SEATTLE — Lloyd McClendon was hired as manager of the Seattle Mariners on Tuesday, taking over a rebuilding job that Eric Wedge walked away from.
McClendon becomes the third manager hired by general manager Jack Zduriencik. Wedge quit at the end of the Mariners’ fourth straight losing season, citing differences with the front office on how to move forward with improving the team. Wedge’s three-year contract expired after the season.
The 54-year-old McClendon is the 16th full-time manager in club history. He takes over a club that went 71-91 last year. He will be formally introduced by the team on Thursday.
“I am extremely excited about the opportunity to manage the Seattle Mariners,” McClendon said in a statement. “Seattle has a tremendous group of talented players and the fans and city should be excited about the club’s future. I’m looking for this group to take a big step forward.”
Seattle is the fourth club to fill its managerial vacancy. The Washington Nationals hired Matt Williams to replace Davey Johnson. The Cincinnati Reds, who fired Dusty Baker after a 90-win season, went with pitching coach Bryan Price as their new manager and Detroit chose Brad Ausmus to take over for Jim Leyland — a job McClendon interviewed for.
The Chicago Cubs are still looking for a manager.
McClendon was the manager of the Pittsburgh Pirates from 2001-05, going 336-446 during the Pirates’ 20-year stretch of losing seasons. Pittsburgh never won more than 75 games or finished higher than fourth in the NL Central during his tenure and he was fired in early September of the 2005 season.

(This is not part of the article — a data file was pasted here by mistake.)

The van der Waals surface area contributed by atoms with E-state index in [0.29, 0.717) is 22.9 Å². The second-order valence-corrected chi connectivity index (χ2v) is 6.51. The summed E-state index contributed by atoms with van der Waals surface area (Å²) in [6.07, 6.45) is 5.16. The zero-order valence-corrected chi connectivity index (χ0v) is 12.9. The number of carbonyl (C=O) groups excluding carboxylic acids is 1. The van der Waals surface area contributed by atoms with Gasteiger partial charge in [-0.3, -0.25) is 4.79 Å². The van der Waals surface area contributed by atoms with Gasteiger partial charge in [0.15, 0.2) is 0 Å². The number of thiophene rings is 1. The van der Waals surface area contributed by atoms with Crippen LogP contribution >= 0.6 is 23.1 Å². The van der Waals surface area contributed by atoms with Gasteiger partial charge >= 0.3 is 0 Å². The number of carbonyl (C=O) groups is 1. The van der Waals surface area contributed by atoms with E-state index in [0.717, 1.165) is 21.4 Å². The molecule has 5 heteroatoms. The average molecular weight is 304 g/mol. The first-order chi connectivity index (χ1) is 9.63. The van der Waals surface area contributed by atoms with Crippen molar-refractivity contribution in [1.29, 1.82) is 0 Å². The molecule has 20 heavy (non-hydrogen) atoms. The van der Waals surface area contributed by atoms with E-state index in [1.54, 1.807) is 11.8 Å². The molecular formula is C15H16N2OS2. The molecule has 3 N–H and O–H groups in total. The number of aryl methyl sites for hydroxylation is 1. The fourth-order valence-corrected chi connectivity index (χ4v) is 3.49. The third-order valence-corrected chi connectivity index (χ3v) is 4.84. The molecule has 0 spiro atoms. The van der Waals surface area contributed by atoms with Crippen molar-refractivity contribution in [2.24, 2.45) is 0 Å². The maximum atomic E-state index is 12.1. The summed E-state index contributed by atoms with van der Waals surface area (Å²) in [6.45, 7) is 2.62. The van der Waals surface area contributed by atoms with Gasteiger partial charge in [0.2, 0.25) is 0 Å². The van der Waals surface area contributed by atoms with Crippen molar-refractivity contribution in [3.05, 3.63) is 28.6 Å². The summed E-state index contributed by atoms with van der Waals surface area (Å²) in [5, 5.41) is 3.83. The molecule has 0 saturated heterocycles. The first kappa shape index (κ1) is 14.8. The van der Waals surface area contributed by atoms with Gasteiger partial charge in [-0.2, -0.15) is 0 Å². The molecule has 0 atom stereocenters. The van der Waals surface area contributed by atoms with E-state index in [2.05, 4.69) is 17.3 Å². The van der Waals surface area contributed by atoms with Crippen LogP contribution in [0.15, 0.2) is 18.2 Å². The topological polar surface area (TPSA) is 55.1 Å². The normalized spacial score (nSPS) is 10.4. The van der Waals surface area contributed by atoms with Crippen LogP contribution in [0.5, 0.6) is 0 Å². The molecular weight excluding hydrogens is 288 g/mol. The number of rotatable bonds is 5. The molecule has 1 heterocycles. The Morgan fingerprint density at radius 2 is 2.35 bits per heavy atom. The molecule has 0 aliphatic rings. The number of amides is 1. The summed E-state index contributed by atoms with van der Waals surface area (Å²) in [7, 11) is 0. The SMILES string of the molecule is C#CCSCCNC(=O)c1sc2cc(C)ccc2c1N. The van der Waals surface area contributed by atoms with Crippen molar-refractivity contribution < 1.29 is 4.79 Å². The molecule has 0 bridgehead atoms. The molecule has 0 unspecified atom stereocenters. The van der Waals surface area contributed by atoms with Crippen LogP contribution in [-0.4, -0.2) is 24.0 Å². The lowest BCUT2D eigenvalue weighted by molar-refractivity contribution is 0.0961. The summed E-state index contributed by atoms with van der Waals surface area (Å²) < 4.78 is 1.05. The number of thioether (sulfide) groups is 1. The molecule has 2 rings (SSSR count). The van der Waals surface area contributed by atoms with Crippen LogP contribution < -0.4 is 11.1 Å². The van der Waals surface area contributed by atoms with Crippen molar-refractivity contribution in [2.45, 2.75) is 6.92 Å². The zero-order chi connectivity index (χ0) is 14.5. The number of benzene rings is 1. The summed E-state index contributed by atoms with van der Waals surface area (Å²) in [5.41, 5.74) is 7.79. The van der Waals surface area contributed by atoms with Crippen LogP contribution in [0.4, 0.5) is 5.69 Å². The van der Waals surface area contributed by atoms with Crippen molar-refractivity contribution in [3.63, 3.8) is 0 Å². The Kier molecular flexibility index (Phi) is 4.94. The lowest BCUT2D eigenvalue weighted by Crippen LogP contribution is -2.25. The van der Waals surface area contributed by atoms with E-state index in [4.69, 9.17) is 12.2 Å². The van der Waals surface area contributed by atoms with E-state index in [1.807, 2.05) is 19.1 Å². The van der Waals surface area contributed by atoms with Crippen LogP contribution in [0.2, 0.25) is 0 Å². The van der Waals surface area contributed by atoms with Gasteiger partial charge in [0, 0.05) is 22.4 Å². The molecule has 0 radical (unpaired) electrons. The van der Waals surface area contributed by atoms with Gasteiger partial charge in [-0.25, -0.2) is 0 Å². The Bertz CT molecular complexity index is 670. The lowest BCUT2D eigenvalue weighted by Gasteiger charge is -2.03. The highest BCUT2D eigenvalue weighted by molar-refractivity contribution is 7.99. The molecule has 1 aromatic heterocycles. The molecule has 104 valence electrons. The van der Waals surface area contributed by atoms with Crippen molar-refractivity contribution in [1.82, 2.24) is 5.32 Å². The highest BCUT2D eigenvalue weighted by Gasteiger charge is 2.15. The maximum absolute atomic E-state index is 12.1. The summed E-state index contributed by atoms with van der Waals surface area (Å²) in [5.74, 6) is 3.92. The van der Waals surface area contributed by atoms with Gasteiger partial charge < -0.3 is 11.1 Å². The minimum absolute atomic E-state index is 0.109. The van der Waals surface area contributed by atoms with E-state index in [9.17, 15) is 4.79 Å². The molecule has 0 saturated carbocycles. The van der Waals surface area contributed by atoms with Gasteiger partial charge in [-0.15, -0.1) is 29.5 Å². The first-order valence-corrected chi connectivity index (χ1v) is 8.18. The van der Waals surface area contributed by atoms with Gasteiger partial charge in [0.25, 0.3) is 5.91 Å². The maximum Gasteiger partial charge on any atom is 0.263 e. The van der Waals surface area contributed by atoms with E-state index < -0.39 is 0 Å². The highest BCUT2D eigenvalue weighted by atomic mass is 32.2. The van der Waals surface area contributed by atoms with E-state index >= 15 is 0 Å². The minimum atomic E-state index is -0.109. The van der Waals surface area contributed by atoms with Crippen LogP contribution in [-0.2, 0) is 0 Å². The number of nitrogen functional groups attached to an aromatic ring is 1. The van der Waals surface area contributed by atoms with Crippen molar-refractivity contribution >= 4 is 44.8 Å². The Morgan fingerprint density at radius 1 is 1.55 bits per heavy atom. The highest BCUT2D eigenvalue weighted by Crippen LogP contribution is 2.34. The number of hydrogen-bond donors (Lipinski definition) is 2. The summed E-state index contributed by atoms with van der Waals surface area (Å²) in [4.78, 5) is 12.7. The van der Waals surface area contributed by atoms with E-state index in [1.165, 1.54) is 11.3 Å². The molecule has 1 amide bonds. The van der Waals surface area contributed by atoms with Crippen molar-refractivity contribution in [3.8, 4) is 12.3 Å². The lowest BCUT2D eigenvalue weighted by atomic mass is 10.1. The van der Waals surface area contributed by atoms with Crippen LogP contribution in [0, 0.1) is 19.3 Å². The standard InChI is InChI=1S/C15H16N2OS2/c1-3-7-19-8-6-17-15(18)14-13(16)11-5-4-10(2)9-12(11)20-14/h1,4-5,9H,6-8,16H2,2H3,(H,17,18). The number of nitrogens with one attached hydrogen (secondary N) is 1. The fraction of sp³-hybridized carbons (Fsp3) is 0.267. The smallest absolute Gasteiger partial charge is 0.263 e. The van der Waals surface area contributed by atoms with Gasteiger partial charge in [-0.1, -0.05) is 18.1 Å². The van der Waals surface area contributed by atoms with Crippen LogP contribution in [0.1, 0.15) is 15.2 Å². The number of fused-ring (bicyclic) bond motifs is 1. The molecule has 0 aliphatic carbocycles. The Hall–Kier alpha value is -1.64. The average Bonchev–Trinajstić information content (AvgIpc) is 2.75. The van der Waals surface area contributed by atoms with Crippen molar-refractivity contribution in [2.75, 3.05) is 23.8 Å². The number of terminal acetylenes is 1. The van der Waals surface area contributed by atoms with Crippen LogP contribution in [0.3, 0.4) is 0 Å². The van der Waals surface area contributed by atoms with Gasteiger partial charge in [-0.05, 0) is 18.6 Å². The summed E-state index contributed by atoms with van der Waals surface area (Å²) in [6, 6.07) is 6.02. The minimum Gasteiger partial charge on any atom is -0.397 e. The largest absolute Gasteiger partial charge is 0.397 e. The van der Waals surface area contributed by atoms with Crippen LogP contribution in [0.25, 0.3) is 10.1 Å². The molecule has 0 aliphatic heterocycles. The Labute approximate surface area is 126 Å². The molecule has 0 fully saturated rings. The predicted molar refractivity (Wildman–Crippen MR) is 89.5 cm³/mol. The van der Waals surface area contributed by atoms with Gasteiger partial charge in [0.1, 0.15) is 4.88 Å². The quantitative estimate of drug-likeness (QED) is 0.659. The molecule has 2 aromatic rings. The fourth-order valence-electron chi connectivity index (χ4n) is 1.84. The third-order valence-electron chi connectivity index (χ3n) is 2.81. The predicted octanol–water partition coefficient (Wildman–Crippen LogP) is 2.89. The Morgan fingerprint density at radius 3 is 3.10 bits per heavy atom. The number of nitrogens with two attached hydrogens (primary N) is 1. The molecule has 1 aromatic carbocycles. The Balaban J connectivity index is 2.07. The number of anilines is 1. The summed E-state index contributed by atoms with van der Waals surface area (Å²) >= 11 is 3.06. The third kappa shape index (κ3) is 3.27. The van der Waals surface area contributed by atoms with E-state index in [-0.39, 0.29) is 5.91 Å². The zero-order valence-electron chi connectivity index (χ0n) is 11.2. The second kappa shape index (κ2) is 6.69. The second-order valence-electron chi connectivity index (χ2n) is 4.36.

After Pittsburgh, McClendon settled into a stable role Leyland’s staff in Detroit. For eight seasons, McClendon was a coach for the Tigers, including the last seven as hitting coach. He interviewed for managerial positions in Seattle and Miami during that stretch, but never got an offer.
“Lloyd is a bright and articulate guy,” Zduriencik said in the statement. “He has major league managerial experience and has served in a vital capacity in Detroit under one of the game’s best managers. He is a tireless worker and is very respected by the players with whom he has worked. We look forward to Lloyd embracing our players as we move the Mariners forward.”
Zduriencik didn’t expect to be in this position. As of late September, Zduriencik was preparing for Wedge to be around to continue to rebuild Seattle into a contender. Instead Wedge left and Zduriencik was tasked with hiring the eighth manager or interim manager for the franchise since 2002.
McClendon was one of five reported finalists for the Mariners job, a list that included Joey Cora, Oakland bench coach Chip Hale, Dodgers third base coach Tim Wallach and San Diego bench coach Rick Renteria. McClendon was the only one of the group with previous major league managerial experience.
Cora had ties to the Mariners franchise from his time as a player in Seattle.
McClendon spent eight seasons in the majors as a player with Cincinnati, Pittsburgh and the Chicago Cubs. He immediately transitioned from a playing career into coaching, serving as a hitting coach for the Pirates in 1995 until he accepted their managerial position before the 2001 season.
McClendon will likely need time to build a winner in Seattle even with a starting rotation anchored by AL Cy Young award finalist Hisashi Iwakuma and 2010 Cy Young winner Felix Hernandez. The Mariners haven’t been to the postseason since 2001, and there are numerous roster questions for the club playing in one of baseball’s toughest divisions.
Seattle has high hopes for young catcher Mike Zunino, shortstop Brad Miller and second baseman Nick Franklin. Justin Smoak solidified himself at first base after showing some consistency at the plate last season and third baseman Kyle Seager was the Mariners most reliable everyday player.
But even with making a qualifying offer, it seems unlikely slugging designated hitter Kendrys Morales will accept a $14.1 million, one-year deal when there could be a bigger pot in free agency.
Raul Ibanez hit 29 homers at age 41, but there it’s unclear if Seattle wants to bring him back, and he’s not a long-term solution. The rest of the Mariners outfield is unproven and their bullpen struggled for stretches of the season.